Superintendent John Meadows shows sixth graders from Radney Elementary how filters provide clean drinking water at the Adams Water Treatment plant Friday. | Laura Pemberton

Archived Story

Students tour treatment plant

Published 12:00pm Saturday, January 26, 2013

Students from Radney Elementary’s gifted program got the opportunity to see where clean water comes from with a guided tour of Adams Water Treatment plant Friday.

“This is another good connection,” said teacher Laurie Barrett. “It gives them a chance to learn in another setting. We try to do a lot of environmental things and get them out of the classroom.”

Superintendent John Meadows showed students how water is taken from Lake Martin, cleaned and sent to homes in Alexander City.

Students learned the system is capable of pumping 24 million gallons of water a day from Lake Martin, but since the reduction of Russell Corporation now averages 10 million gallons per day.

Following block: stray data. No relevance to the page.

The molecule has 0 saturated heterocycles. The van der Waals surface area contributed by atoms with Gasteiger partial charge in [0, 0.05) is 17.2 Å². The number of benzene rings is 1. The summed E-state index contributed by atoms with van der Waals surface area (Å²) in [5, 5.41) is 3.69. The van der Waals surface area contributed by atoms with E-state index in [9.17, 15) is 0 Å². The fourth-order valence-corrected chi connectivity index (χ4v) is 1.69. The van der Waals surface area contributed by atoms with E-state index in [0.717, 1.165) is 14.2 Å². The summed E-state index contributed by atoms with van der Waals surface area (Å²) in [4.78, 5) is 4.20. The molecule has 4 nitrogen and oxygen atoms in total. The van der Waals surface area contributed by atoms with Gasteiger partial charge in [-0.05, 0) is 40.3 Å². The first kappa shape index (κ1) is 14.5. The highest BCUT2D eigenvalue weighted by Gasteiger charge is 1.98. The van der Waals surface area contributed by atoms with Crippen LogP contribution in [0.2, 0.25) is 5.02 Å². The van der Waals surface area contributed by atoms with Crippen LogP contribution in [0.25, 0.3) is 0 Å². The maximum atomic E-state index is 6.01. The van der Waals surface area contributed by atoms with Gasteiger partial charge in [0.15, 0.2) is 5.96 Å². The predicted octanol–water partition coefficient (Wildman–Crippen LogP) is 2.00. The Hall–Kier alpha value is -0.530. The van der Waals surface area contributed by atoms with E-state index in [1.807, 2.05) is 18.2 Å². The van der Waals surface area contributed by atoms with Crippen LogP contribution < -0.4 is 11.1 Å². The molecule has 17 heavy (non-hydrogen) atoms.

Meadows, who has worked at the plant since its beginnings in 1981, explained how the system of steps involving tanks and filters works to clean the water.

Students also learned about pH levels and ions inside the treatment facility’s lab as Charlie Edmondson, a grade IV operator, demonstrated how chemicals are added and measured.

Students learned the correct levels of chemicals like chlorine and fluoride in drinking water and why these chemicals are added.

“Fluoride is added because it is good for teeth,” Meadows said. “We used to put one part per million into drinking water, but this year ADEM changed that requirement to 0.7 parts per million.”

Lake Watch President Dick Bronson frequently educates students about water, and he accompanied students on the field trip Friday.

“This is part of the commitment Lake Watch made to Radney Elementary,” Bronson said. “We saw a need we could help fill. This is our third year doing it, and we’ll continue to do it. Environmental education is part of the mission of Lake Watch.”